Slang for untrue. As in "That's bull" (that's untrue) "What a load of bull" and "bullshit"

In railroad lingo, a bull is a railroad cop, whose job it is to watch out for safety and prevent trespassing and theft on railroad property. Bulls may be assigned to particular yards, or they may patrol at random over a wide-ranging territory. They often co-operate with local authorities when the occasion calls for it.

Much of the bull's time is actually spent monitoring employee safety, which is a high priority for railroad companies such as BNSF and Union Pacific.

Railroad police may be easily spotted by their white, American trucks, usually Jeep Cherokees but occasionally Chevrolet Suburbans. Train-hoppers and other deviants would do well to hide in the nearest bushes upon spotting one of these vehicles.

Bull (?), n. [OE. bule, bul, bole; akin to D. bul, G. bulle, Icel. boli, Lith. bullus, Lett. bollis, Russ. vol'; prob. fr. the root of AS. bellan, E. bellow.]

1. Zool.

The male of any species of cattle (Bovidæ); hence, the male of any large quadruped, as the elephant; also, the male of the whale.

⇒ The wild bull of the Old Testament is thought to be the oryx, a large species of antelope.


One who, or that which, resembles a bull in character or action. Ps. xxii. 12.

3. Astron.

(a) Taurus, the second of the twelve signs of the zodiac.

(b) A constellation of the zodiac between Aries and Gemini. It contains the Pleiades.

At last from Aries rolls the bounteous sun, And the bright Bull receives him. Thomson.

4. Stock Exchange

One who operates in expectation of a rise in the price of stocks, or in order to effect such a rise. See 4th Bear, n., 5.

Bull baiting, the practice of baiting bulls, or rendering them furious, as by setting dogs to attack them. -- John Bull, a humorous name for the English, collectively; also, an Englishman. "Good-looking young John Bull." W. D.Howells. -- To take the bull by the horns, to grapple with a difficulty instead of avoiding it.


© Webster 1913.

Bull, a.

Of or pertaining to a bull; resembling a bull; male; large; fierce.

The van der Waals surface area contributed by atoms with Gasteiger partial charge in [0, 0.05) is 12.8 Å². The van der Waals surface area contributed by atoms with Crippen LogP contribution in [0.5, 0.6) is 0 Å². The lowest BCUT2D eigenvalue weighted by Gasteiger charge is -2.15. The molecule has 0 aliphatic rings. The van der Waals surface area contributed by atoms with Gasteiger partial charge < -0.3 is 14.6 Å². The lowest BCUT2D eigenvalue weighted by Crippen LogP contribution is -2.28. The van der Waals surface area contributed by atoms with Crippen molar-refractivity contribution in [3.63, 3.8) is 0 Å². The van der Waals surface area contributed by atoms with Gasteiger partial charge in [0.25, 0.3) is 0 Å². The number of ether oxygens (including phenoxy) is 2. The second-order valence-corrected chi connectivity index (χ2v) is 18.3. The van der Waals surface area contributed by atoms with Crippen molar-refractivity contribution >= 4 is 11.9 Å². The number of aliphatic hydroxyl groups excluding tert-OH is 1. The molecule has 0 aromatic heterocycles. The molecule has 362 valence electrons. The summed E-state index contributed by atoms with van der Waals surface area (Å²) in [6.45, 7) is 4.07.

Bull bat Zool., the night hawk; -- so called from the loud noise it makes while feeding on the wing, in the evening. -- Bull calf. (a) A stupid fellow. -- Bull mackerel Zool., the chub mackerel. -- Bull pump Mining, a direct single-acting pumping engine, in which the steam cylinder is placed above the pump. -- Bull snake Zool., the pine snake of the United States. -- Bull stag, a castrated bull. See Stag. -- Bull wheel, a wheel, or drum, on which a rope is wound for lifting heavy articles, as logs, the tools in well boring, etc.


© Webster 1913.

Bull, v. i.

To be in heat; to manifest sexual desire as cows do.



© Webster 1913.

Bull, v. t. Stock Exchange

To endeavor to raise the market price of; as, to bull railroad bonds; to bull stocks; to bull Lake Shore; to endeavor to raise prices in; as, to bull the market. See 1st Bull, n., 4.


© Webster 1913.

Bull, n. [OE. bulle, fr. L. bulla bubble, stud, knob, LL., a seal or stamp: cf. F. bulle. Cf. Bull a writing, Bowl a ball, Boil, v. i.]


A seal. See Bulla.


A letter, edict, or respect, of the pope, written in Gothic characters on rough parchment, sealed with a bulla, and dated "a die Incarnationis," i. e., "from the day of the Incarnation." See Apostolical brief, under Brief.

A fresh bull of Leo's had declared how inflexible the court of Rome was in the point of abuses. Atterbury.


A grotesque blunder in language; an apparent congruity, but real incongruity, of ideas, contained in a form of expression; so called, perhaps, from the apparent incongruity between the dictatorial nature of the pope's bulls and his professions of humility.

And whereas the papist boasts himself to be a Roman Catholic, it is a mere contradiction, one of the pope's bulls, as if he should say universal particular; a Catholic schimatic. Milton.

The Golden Bull, an edict or imperial constitution made by the emperor Charles IV. (1356), containing what became the fundamental law of the German empire; -- so called from its golden seal.

Syn. -- See Blunder.


© Webster 1913.

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